So it’s over. Australia won the Urn back after three glorious series of English dominance. In the end it took just 14 days and there was only ever one side in it.
Australia have played attacking, ruthless and hungry cricket and have utterly humiliated a listless and bedraggled group of Englishmen who have looked almost completely unrecognisable from the group of players that won in India just a year ago.
In the aftermath of Australia’s series-clinching 150-run win in Perth, I’ve found myself, either when chatting to Aussies or writing articles, heaping praise on the old enemy (fear not, my pearly whites have been firmly gritted).
Despite having watched all the action unfold either on television for the Perth Test or in the stadium for the other two, I still can’t quite believe how good they’ve been.
Before the series, I was well aware that this wasn’t going to be like 2010-11. I was predicting a 2-1 England win (with a solitary loss in Perth) or at worst an Ashes retaining 2-2 draw. How wide of the mark I was! The Aussies, when taking brief breaks from well-earned stints of gloating, also can’t quite believe their luck. Even the most optimistic antipodean’s wildest dreams didn’t have it all done and dusted by Boxing Day.
In every facet of their game, they’ve been outstanding. Rightly, Mitchell Johnson’s re-born bowling will probably live longest in the memory, but it’s been a genuine team effort.
In Perth, Davey Warner and Shane Watson’s second dig batting were outstanding, but I was delighted that Steve Smith was named man-of-the-match.
Without his first innings 111, there would have been no platform for his bowlers to skittle England for another paltry total. By the time they’d done that, Warner and Watson were simply doing the easy bit.
Every single Australian can claim to have made a game-changing contribution at some stage during the series, even the less heralded ones. Chris Rogers made tough runs on day one in Adelaide and has been the perfect foil for Warner, Nathan Lyon has picked up big wickets in every Test and, as much has it pains me to say it, has thoroughly out-bowled the now retired Graeme Swann.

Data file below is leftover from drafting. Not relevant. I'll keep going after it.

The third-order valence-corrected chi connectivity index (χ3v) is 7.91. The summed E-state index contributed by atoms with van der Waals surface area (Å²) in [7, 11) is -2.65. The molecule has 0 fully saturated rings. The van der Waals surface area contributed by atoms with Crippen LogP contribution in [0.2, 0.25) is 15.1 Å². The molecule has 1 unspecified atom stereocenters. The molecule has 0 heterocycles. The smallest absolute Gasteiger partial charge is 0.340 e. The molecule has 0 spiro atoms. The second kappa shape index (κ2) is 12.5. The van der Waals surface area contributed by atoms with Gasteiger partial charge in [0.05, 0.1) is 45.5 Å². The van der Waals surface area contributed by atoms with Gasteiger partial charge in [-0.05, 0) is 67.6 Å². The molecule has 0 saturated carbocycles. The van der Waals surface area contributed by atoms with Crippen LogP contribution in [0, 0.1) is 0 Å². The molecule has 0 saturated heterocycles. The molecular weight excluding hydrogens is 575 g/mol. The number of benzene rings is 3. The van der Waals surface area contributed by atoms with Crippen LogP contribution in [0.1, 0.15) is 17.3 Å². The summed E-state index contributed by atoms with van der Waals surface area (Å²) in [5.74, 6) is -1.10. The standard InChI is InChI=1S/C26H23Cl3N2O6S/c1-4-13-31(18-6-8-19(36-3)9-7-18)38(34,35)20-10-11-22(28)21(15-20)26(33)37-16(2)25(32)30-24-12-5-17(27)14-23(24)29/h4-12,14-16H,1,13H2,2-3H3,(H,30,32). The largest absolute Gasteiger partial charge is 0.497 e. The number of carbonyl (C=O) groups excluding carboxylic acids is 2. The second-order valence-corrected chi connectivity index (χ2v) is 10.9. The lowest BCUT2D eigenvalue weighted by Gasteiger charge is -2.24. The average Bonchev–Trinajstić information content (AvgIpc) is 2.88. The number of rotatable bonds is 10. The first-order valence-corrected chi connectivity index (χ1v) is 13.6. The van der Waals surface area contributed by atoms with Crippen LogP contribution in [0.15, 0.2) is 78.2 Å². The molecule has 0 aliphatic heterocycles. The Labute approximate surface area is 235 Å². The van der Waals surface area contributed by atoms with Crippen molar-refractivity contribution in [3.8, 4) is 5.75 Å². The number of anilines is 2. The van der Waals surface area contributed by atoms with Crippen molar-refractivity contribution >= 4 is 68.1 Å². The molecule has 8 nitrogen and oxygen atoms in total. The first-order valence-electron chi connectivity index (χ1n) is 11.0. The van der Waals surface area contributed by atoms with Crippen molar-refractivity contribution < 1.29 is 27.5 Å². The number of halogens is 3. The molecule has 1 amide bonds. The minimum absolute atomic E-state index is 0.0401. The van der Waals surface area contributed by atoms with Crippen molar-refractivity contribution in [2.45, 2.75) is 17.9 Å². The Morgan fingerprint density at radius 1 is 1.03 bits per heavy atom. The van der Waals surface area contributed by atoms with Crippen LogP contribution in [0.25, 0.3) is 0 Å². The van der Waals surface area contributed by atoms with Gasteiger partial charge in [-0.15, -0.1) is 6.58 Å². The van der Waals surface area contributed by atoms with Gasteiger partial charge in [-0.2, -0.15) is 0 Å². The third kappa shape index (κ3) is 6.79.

George Bailey will go down in the record books for smashing Jimmy Anderson for 28 in an over and has been outstanding wherever he’s fielded.
The stars of the show, for me, have been Michael Clarke, Brad Haddin and Darren Lehmann. On the field, Clarke and Haddin have marshalled the troops brilliantly, using inventive and attacking fields, and, alongside Lehmann, have evidently created an atmosphere off the field that has built hunger and got the players going on it.
To boot, Clarke is enjoying another great series with the bat and Haddin’s revival, while not as eye-catching as Johnson’s has been every bit as impressive. With both bat and gloves, he’s been immense.
Since Anderson was c Bailey b Johnson the whole nation has rejoiced. I hadn’t quite appreciated how much Australia had been hurting about their barren Ashes run until it came to an end.
Now, obviously, the boot is on the other foot and I am going to have to cop some stick over the coming weeks! But seriously, congratulations Australia.